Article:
The Origins of Drum and Bass
With this blog article, we’re trying to lift the curtain on a once-beloved genre that has seen a dramatic resurgence in the past decade in the music industry: Drum and Bass! Learn about the origins of Drum and Bass and what it’s about.
- How did the Genre Emerge and What is it About?
- How to Write a DnB Beat
- What is the Amen Break?
- Who Started DnB?
- How has DnB Changed?
- How can I Make my own DnB tracks?
How did the Genre Emerge and What is it About?
London, UK – the early 90s.
What began as a brainchild of breakbeat and hardcore maniacs was destined to become a genre all its own. Artists sampled Hip Hop, Reggae, Techno and House, expertly blending them with cut-up breakbeats to form a new style that had fans raving from the very beginning.
If you’ve never heard Drum and Bass before, here’s the condensed version: a marriage of sped-up Hip Hop breakbeats with dubby bass lines, overlaid with strong melodies from Techno and House music. The genre’s hype dipped off after a few years, but in the past decade the music industry has seen a dramatic resurgence of this once-beloved genre.
Young producers who want to step up their dubstep game will benefit immensely from diving into the roots of DnB, especially since dubstep is in some ways a direct manifestation of the intense creativity and edginess that DnB left in its wake. That’s why we created Beatmaker VOID – to give producers a leg up making DnB styles like Jungle, Neurofunk and Jump Up – to welcome modern EDM’s DnB roots back into the mix.
How to Write a DnB Beat?
DnB tracks are built on House chords, Techno sound design, Dancehall lyrics and the occasional Reggae bassline. Its aggressive 160 to 190 BPM tempo sets it far apart from the slower beats present in Hip Hop. DnB involves a bunch of intense sample chopping, re-pitching, and tempo mapping to force your source material to line up with the beat.
Here’s the basic formula: sample, slice, reassemble, and polish. A key component of DnB tracks is complex effect chains, often containing tons of saturation, compression and ambience.
What is the Amen Break?
One of the most iconic samples in DnB is the Amen Break. It’s a 7-second drum solo by The Winstons from the Track Amen Brothers released in 1969. This sample can be found in many different pitches and tones, used by bedroom producers and headlining artists alike. Listen to the original sample:
Who Started DnB?
It’s difficult to trace the genre’s origins back to a single artist – but without a doubt, one of its major pioneers is Goldie (Clifford Joseph Price).
His track Terminator, initially published by the label Reinforced, arguably ignited the start of Drum and Bass culture through complex, fast and futuristic sounds. Today he’s the owner of one of the biggest Drum and Bass labels (Metalheadz), and has presided over monumental growth in the cultural impact and style of the genre.
As with other major genres of what is now EDM, producers began creating their own unique interpretations of DnB and spinning off a wide range of subgenres. One of the most popular is Hardstep, which characteristically pushes a gritty production style where the breaks are far less choppy, in favor of harder, faster and simple electronic melodies. Here’s a link to a subreddit attempting to list ALL subgenres in Drum and Bass – though possibly doomed to failure, it’s as close to a comprehensive list as you’ll find.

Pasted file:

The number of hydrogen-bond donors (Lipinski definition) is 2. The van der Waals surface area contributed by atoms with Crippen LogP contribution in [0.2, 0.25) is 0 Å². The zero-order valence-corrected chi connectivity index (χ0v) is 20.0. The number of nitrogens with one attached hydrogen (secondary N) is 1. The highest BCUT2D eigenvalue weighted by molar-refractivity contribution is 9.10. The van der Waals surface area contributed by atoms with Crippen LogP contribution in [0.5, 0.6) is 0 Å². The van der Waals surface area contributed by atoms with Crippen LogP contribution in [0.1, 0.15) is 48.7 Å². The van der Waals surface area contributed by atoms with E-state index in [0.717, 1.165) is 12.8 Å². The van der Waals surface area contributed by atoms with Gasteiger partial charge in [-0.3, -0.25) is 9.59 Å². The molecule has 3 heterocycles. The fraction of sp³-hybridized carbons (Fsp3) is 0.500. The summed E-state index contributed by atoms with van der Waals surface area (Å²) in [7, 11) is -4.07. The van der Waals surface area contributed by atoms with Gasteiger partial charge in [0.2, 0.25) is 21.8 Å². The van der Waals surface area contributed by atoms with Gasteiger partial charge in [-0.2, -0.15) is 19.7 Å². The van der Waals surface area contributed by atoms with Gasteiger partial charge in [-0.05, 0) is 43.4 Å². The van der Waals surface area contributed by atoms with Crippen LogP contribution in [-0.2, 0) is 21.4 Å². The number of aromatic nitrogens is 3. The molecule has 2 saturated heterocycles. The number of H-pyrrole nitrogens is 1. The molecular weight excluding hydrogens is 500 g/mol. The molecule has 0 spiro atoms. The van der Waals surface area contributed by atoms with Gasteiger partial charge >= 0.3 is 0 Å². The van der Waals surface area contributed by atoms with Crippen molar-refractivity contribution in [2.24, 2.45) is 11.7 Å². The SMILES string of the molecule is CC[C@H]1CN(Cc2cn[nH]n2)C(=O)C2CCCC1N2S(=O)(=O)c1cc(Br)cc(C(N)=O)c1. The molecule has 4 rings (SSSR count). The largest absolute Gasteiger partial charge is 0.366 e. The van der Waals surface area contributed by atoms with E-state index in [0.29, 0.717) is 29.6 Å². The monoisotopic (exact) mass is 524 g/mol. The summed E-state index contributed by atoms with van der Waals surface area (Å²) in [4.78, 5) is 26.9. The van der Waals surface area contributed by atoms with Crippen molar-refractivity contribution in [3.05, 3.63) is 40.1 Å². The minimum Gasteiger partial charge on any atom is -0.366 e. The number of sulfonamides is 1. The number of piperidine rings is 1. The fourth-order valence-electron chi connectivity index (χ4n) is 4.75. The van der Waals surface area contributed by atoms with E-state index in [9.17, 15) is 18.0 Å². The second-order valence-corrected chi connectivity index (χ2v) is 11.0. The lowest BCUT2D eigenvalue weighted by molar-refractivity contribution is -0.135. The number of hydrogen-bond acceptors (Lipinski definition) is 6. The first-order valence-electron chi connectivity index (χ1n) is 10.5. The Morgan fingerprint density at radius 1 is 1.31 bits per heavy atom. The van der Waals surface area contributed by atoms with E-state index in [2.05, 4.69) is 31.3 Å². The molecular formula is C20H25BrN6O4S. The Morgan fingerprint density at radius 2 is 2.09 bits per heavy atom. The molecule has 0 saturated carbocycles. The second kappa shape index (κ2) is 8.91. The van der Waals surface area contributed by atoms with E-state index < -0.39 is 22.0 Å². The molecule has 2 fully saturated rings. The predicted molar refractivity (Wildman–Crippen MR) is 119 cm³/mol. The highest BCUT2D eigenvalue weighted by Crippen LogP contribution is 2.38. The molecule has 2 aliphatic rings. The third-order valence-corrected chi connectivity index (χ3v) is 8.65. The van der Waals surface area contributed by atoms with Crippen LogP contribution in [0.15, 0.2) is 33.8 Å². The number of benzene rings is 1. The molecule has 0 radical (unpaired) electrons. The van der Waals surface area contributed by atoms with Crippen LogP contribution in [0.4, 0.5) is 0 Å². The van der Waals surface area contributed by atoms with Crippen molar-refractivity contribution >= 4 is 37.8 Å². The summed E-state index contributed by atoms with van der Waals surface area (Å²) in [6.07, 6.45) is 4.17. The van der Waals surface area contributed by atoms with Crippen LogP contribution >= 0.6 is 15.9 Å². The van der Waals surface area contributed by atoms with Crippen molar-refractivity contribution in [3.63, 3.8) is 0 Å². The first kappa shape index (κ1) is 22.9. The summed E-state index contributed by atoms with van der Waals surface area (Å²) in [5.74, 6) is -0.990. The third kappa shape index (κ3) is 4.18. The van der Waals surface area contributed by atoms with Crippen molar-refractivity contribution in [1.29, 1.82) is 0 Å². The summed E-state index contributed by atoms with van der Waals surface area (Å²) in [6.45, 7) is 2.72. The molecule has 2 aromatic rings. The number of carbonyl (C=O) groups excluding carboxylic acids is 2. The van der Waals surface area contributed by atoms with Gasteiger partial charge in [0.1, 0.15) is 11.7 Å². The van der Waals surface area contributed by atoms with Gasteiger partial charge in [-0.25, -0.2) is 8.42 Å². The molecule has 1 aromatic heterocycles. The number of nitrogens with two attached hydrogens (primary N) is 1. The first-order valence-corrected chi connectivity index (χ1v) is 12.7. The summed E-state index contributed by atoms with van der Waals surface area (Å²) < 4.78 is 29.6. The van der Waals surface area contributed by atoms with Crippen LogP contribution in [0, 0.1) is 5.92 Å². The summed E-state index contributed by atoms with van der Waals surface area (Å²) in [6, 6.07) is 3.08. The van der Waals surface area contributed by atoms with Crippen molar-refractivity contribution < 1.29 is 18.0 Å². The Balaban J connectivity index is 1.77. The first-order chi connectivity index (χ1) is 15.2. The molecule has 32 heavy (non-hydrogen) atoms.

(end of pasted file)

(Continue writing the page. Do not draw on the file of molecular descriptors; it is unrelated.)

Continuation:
How has DnB Changed?
As we know, it became popular in the late 90’s and spread all over Europe and the US. And as it became increasingly inexpensive for producers to create their own music with the plethora of new tools now available to them, no one needed a big studio to bring their music to life. Today, every DAW comes with the basic tools you need to produce and mix a song!
Tools aren’t the bottleneck anymore. Creativity is.
But DnB producers seem to have no shortage of it.
DnB has become such a powerhouse of its own that it’s bleeding into tons of other genres like Techno, Rock and even Pop. Spotify, Deezer, and Beatport are adding more DnB tracks every day, to the point where it’s now globally accessible and charting on mainstream radio. If you’re a gamer, you’ve probably heard it blend into video game soundtracks as well!
How can I Make my own DnB Tracks?
Listen, create, and experience it at live performances as much as humanly possible.
But even though we’ve said it’s not about the tools, if you’re new to producing DnB you’re definitely wondering:
While the answer is largely subjective, here are a few suggestions to get you started:
Check out soft synths like Serum, Massive or Sylenth1; Trash 2 for compression and crazy distortion; and a beat slicer like Serato Sample or Momentum by Big Fish Audio.
For the drums, you definitely should try our latest plug-in, Beatmaker VOID. With 10 separate kits and 12 smart-mix presets you’ve got everything you need to make hard-hitting DnB breaks. It’s the perfect tool to glue together your dirtiest leads, smoothest pads and thumping basslines.
VOID is especially powerful if you’re just getting started creating DnB, because it will teach you exactly how to quickly construct a pounding groove without interrupting your creative flow.
You’ve got an intense journey of DnB production ahead of you – but it’s worth every minute! Listen to as much DnB as you possibly can in every subgenre and season your own music with all the little bits and pieces of what you hear and love.
Above all else – have fun with it!